Standing up for Ukraine

Yevgeniya Pozigun, who launched an Enfield hub for Ukrainians displaced by war, speaks to James Cracknell

Ukrainians meeting at Trinity Church in Enfield as part of the North London Ukrainian Hub
Ukrainians meeting at Trinity Church in Enfield as part of the North London Ukrainian Hub

When Russia launched a full-scale invasion of Ukraine in February last year, Yevgeniya Pozigun wanted to help but didn’t know where to start.

She had been living in the UK for 15 years, while her family were still in Odessa and it was unclear what might happen to them. After a few weeks, as it became apparent that the war would drag on for a long time, Yevgeniya decided to do something to help those who had fled and were arriving in the UK as part of the government’s refugee programme.

Since April last year, Yevgeniya has run the North London Ukrainian Hub from Trinity Church in Enfield Town. It is open for two hours every Saturday and offers a variety of support for Ukrainians from Enfield and beyond.

Yevgeniya told the Dispatch: “I was trying to find a way to help and for about a month I couldn’t do very much, I was so worried, but I saw what other people were doing and at some point I thought I can’t just do nothing, so I decided to work with the local community and with Ukrainians that are arriving here.

“I didn’t have any experience, I just wanted to help people get integrated here and find a job and meet other people in London. We didn’t have a plan at first, we just started listening to people and very quickly they started coming to us.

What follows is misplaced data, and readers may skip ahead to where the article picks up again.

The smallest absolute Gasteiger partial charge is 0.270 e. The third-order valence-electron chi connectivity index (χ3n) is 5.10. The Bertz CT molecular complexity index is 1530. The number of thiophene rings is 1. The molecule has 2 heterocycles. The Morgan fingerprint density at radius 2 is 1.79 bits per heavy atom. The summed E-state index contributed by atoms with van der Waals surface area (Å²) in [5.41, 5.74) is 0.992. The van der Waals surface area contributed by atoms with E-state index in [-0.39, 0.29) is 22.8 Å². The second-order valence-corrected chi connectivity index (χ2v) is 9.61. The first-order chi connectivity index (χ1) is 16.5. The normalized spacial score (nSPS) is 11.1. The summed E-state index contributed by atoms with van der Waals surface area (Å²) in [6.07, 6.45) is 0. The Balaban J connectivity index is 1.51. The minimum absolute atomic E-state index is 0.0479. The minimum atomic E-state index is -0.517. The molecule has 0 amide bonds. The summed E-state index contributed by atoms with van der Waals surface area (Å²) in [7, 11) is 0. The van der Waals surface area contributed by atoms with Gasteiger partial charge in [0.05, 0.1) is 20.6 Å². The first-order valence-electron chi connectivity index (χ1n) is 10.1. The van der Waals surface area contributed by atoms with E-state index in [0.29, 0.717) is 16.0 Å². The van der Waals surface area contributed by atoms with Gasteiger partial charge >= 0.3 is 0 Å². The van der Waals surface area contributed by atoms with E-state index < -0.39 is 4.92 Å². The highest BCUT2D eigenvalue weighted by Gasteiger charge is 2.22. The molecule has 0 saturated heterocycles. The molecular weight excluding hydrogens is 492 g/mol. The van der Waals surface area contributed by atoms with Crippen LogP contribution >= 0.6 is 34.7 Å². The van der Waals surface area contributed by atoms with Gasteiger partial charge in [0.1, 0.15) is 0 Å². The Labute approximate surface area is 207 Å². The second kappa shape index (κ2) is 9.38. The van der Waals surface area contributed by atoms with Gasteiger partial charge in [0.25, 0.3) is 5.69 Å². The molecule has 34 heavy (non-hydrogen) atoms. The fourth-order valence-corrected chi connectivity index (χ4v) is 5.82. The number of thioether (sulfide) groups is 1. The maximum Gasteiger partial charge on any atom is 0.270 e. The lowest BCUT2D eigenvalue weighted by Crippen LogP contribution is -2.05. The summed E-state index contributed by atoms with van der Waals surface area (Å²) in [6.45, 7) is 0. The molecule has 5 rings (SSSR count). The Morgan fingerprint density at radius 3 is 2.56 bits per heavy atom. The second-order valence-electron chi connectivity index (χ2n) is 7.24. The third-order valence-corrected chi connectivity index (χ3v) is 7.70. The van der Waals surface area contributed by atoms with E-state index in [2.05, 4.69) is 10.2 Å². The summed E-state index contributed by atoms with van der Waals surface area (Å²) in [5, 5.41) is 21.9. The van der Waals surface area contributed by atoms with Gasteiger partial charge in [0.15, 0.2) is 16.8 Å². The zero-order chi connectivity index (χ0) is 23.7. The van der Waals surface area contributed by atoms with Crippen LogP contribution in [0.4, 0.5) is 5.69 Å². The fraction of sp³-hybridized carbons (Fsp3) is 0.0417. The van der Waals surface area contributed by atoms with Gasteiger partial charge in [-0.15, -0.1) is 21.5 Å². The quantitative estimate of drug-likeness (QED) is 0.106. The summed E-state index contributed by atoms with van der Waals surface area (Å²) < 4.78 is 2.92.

Yevgeniya Pozigun (credit Jacopo Spilimbergo)
Yevgeniya Pozigun (credit Jacopo Spilimbergo)

“The church were very supportive of starting a Ukrainian community group and we started the hub – it is now a registered charity. People might come her monthly or once per week. They come not just for material help but for the atmosphere and to talk to people. There are families with children so they like to meet up and make friends.”

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The hub runs a variety of activities, including English language classes and help accessing local services and other support, plus donated materials for people who are settling into new homes. There are between 20 and 30 people who attend each week, from across Enfield, Barnet, Haringey and even as far afield as West London. There is also a larger online community of around 1,800 people using the hub’s Facebook group.

Yevgeniya adds: “For every person we help, I am so happy for them, but I can’t stop, I want to do more!

“I am very grateful to the English people who have really welcomed Ukrainians into their homes and their hearts.”

The North London Ukrainian Hub is supported by both Trinity Church and by Enfield Chase Rotary Club, with Steve Vincent providing English conversation classes three times a week and also helping to organise a Christmas and New Year ‘borscht’ party with live music.

Find out more about the North London Ukrainian Hub and get in touch:
Email [email protected]
Facebook /groups/3199095657074419

Enfield Community Heroes

This article is the latest in our ‘Enfield Community Heroes’ series, sponsored by Edmonton Green Shopping Centre. Dispatch readers are welcome to nominate their own local hero – someone who has gone above and beyond to help support the local community. Simply email your nomination to [email protected].

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